Sunday, December 21, 2008

What Damages Are Available In A Wrongful Discharge Lawsuit

When contemplating a lawsuit against your former employer, it may be helpful to know what type of damages are available if you win. The answer to that question will depend somewhat on the nature of the lawsuit and the law or laws that are involved. For example, some statutes, like the Family and Medical Leave Act and Fair Labor Standards Act (governing minimum wages and overtime) have double damages provisions.

But in general, the damages that can be claimed for most types of wrongful discharge include the following: lost wages, lost fringe benefits, attorney fees, interest and litigation costs. Employees are generally unable to collect for pain and suffering, even though these damages are available in a personal injury case.

Damages are usually calculated from the date of the employee's discharge to the date of trial. For example, an employee who was earning $40,000 per year and whose fringe benefits, such as health and life insurance, were worth an additional $10,000 per year, and who was unemployed for 14 months between the date of her discharge and the date of trial, would calculate his damages as follows:

$50,000 per year / 12 months = $4,167 per month
$4,167 x 14 months = $58,338

An employee is often also entitled to reinstatement to her old job if she wins at trial. Occasionally, a judge will order "front pay" instead of reinstatement. Front pay is lost wages from the date of trial to some point in the future. The length of front pay will depend on the employee's age and how long it may take for the employee to reach the wage level or salary that she was earning had she not been wrongfully discharged.

An employee is also obligated to try to reduce or "mitigate" damages by looking for comparable employment. If an employee is offered a comparable position, but refuses to accept the position, the employee's right to future damages may be cut off.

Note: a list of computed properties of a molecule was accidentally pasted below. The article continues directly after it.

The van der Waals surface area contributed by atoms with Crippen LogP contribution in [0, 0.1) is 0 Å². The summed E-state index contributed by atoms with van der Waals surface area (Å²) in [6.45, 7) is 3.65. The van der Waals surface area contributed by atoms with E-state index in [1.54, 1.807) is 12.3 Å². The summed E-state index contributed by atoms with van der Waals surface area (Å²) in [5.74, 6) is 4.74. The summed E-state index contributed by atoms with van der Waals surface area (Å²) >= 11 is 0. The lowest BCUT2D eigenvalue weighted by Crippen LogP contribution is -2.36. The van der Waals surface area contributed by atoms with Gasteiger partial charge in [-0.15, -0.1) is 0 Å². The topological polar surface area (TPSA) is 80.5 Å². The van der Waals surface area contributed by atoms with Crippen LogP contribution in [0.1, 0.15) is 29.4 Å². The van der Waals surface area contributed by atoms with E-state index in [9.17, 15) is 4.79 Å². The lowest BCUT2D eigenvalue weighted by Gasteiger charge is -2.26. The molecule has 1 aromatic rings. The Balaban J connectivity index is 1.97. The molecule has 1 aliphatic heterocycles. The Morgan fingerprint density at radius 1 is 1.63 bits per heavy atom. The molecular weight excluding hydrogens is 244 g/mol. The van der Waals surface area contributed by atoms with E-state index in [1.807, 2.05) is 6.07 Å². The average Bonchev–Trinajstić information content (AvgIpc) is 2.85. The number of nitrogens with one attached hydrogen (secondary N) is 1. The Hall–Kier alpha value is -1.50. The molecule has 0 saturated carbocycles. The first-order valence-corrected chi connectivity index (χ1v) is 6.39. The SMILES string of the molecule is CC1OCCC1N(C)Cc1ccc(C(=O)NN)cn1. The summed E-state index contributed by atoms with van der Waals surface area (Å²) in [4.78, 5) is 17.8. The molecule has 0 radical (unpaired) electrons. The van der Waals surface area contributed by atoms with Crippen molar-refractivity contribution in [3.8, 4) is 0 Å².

It is the former employer's burden to prove that an employee failed to mitigate damages. To rebut the employer's claim that the employee did not properly mitigate her damages, the employee should keep track of all positions applied for. The employee should keep a spreadsheet or chart showing the date she applied for a position, the name of the company to whom the application was submitted, a description of the position and the result (example, not hiring or no response).

If an employee does find a new job between the date of discharge and the date of trial, the earnings from the new job will be subtracted from the earnings that the employee could have been expected to earn had she not been fired.

Using the example from above, if the employee had found a job making $25,000 a year and no benefits six months after she was fired, her damages would be reduced by the income from the new job. The reduction would equal $2,083 per month x 8 = $16,664. The new wrongful discharge damage figure would be $58,338 - $16,664 = $41,674.

Tuesday, November 4, 2008

Workplace Fairness Web Site

Clients and potential clients often have questions about the process involved with filing a wrongful discharge lawsuit. Common questions include: How long will it take? What will I have to do? What is mediation?

General answers to these questions and many others can be found at a web site affiliated with the National Employment Lawyers Association or NELA. The site is